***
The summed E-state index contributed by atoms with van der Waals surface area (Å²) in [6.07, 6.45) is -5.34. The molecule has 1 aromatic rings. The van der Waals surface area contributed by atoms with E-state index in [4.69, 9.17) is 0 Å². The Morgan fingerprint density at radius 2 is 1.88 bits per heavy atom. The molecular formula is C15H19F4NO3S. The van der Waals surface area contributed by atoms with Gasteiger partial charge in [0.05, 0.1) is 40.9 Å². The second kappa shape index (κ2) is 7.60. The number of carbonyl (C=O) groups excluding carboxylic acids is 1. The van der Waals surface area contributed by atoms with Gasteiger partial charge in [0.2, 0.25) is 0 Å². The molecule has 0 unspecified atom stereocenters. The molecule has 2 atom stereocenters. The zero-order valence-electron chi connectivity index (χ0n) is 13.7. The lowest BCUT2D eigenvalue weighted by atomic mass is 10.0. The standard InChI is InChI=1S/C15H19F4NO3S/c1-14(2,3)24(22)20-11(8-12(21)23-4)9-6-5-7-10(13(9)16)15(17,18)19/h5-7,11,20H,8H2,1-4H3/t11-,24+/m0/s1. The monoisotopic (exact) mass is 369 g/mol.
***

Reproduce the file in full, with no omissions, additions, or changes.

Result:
The summed E-state index contributed by atoms with van der Waals surface area (Å²) in [6.07, 6.45) is -5.34. The molecule has 1 aromatic rings. The van der Waals surface area contributed by atoms with E-state index in [4.69, 9.17) is 0 Å². The Morgan fingerprint density at radius 2 is 1.88 bits per heavy atom. The molecular formula is C15H19F4NO3S. The van der Waals surface area contributed by atoms with Gasteiger partial charge in [0.05, 0.1) is 40.9 Å². The second kappa shape index (κ2) is 7.60. The number of carbonyl (C=O) groups excluding carboxylic acids is 1. The van der Waals surface area contributed by atoms with Gasteiger partial charge in [0.2, 0.25) is 0 Å². The molecule has 0 unspecified atom stereocenters. The molecule has 2 atom stereocenters. The zero-order valence-electron chi connectivity index (χ0n) is 13.7. The lowest BCUT2D eigenvalue weighted by atomic mass is 10.0. The standard InChI is InChI=1S/C15H19F4NO3S/c1-14(2,3)24(22)20-11(8-12(21)23-4)9-6-5-7-10(13(9)16)15(17,18)19/h5-7,11,20H,8H2,1-4H3/t11-,24+/m0/s1. The monoisotopic (exact) mass is 369 g/mol.